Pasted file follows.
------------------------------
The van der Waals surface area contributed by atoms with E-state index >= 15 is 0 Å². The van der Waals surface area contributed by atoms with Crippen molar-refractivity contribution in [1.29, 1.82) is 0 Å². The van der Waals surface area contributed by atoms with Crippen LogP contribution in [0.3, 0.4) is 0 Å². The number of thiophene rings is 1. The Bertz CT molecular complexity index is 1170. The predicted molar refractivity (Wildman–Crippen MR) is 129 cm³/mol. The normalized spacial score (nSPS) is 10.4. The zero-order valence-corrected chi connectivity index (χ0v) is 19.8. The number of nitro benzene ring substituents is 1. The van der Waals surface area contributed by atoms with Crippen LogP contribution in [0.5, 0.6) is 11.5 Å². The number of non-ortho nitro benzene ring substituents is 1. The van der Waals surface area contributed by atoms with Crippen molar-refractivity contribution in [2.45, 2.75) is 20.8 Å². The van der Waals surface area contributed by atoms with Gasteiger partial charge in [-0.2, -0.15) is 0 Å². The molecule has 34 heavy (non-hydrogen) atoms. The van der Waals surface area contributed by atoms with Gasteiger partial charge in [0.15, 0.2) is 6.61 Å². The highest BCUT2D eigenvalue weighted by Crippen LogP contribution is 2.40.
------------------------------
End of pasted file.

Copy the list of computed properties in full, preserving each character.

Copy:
The van der Waals surface area contributed by atoms with E-state index >= 15 is 0 Å². The van der Waals surface area contributed by atoms with Crippen molar-refractivity contribution in [1.29, 1.82) is 0 Å². The van der Waals surface area contributed by atoms with Crippen LogP contribution in [0.3, 0.4) is 0 Å². The number of thiophene rings is 1. The Bertz CT molecular complexity index is 1170. The predicted molar refractivity (Wildman–Crippen MR) is 129 cm³/mol. The normalized spacial score (nSPS) is 10.4. The zero-order valence-corrected chi connectivity index (χ0v) is 19.8. The number of nitro benzene ring substituents is 1. The van der Waals surface area contributed by atoms with Crippen LogP contribution in [0.5, 0.6) is 11.5 Å². The number of non-ortho nitro benzene ring substituents is 1. The van der Waals surface area contributed by atoms with Crippen molar-refractivity contribution in [2.45, 2.75) is 20.8 Å². The van der Waals surface area contributed by atoms with Gasteiger partial charge in [-0.2, -0.15) is 0 Å². The molecule has 34 heavy (non-hydrogen) atoms. The van der Waals surface area contributed by atoms with Gasteiger partial charge in [0.15, 0.2) is 6.61 Å². The highest BCUT2D eigenvalue weighted by Crippen LogP contribution is 2.40.